Hoosier Beer Geek worked with Metromix to create their 2010 Local Brewing Guide. It was published in the November 18th issue and we are republishing the interviews we conducted. Enjoy!
Ram Restaurant and Brewery, est. 2000
Brewpub: 140 S. Illinois Street, Indianapolis, Ph: 317-955-9900
Restaurant and Taproom: 12750 Parkside Drive, Fishers, Ph: 317-596-0079
When Andrew Castner graduated from Indiana University in 2003, he thought he’d spend his professional life behind a video camera. Instead, he spends his time with his head inside of a fermenter. He had picked up a part-time server job at Oaken Barrel to supplement his income. When brewer Ken Price had an opening in the brewhouse, he thought, “That would be fun.” A year later, he was working full time in the brewery. And brewing has won out over communications.
In May, he accepted his first head brewer job at the Ram Restaurant and Brewery chain’s downtown Indianapolis brewhouse. “From one Ram to another, you’ll find a lot of consistency,” Castner says. “We aim that our house beers are going to be consistent. Everything is very specific. There are a lot of controls in place.”
He has the added challenge of brewing for two locations and managing their inventories. “We put a major emphasis on freshness, so when I brew a beer, the beer that’s on the serving tank (downtown) is kegged off for Fishers. And we want those beers to move within a four week time period.”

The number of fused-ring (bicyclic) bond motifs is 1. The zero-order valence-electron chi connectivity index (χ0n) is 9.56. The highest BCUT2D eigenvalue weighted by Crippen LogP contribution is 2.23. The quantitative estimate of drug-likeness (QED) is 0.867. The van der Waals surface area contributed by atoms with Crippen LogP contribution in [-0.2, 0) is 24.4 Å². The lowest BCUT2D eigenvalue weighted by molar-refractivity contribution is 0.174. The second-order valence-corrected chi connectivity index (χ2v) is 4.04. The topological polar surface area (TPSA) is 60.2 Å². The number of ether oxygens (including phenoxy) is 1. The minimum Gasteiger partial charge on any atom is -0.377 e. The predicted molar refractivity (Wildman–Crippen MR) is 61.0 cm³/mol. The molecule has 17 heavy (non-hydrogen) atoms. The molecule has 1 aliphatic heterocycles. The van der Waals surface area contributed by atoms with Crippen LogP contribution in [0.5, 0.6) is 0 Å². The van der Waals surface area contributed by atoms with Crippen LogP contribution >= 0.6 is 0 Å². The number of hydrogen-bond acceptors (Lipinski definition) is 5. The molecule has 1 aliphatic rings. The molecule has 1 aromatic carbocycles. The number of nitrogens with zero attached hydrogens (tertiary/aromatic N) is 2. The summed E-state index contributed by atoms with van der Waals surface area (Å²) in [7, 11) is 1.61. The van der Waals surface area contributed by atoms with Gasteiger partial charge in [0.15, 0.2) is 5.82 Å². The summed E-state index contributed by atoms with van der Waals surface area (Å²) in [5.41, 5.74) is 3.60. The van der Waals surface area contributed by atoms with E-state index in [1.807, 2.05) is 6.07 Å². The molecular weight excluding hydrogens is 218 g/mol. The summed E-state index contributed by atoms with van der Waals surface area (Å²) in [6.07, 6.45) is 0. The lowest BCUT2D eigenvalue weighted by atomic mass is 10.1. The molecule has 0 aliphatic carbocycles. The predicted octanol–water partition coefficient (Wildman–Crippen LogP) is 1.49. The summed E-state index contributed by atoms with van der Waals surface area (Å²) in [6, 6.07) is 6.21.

There are a lot of positives working for the Ram chain. “I have the greatest job in the world. All the tools are in place for a brewer to brew some really good beer. Between [the chain’s fourteen brewers], I have a lot of resources to pick from. And they grant us permission to do our own seasonals. I try to vary it up. I enjoy doing seasonals that I only get to do once a year.”
Castner’s seasonals will cover a lot of styles, but “I try to do lagers as much as I can. I find them challenging, but I find them fun.” Brewing and fermenting temperatures factor into the success of a beer recipe. The yeasts used in lagers require lower temperatures than those used in ales, which is why lagers were historically brewed in areas with cooler climates. They require more time and labor, but many brewers, like Castner, find brewing lagers to be a labor of love.
Regular Beers (styles in parenthesis): Indy Blonde (light ale), Big Horn Hefeweizen (German Hefeweizen), Butt Face Amber (Amber Ale), 71 (Pale Ale), Big Red (IPA), Total Disorder (Porter)
Seasonals: Three to five seasonals on tap at a time; approximately 15 different seasonals a year, including a Belgian Wit, Oktoberfest, a varying winter beer, and a Maibock.
Events: Brewers dinners; tapping events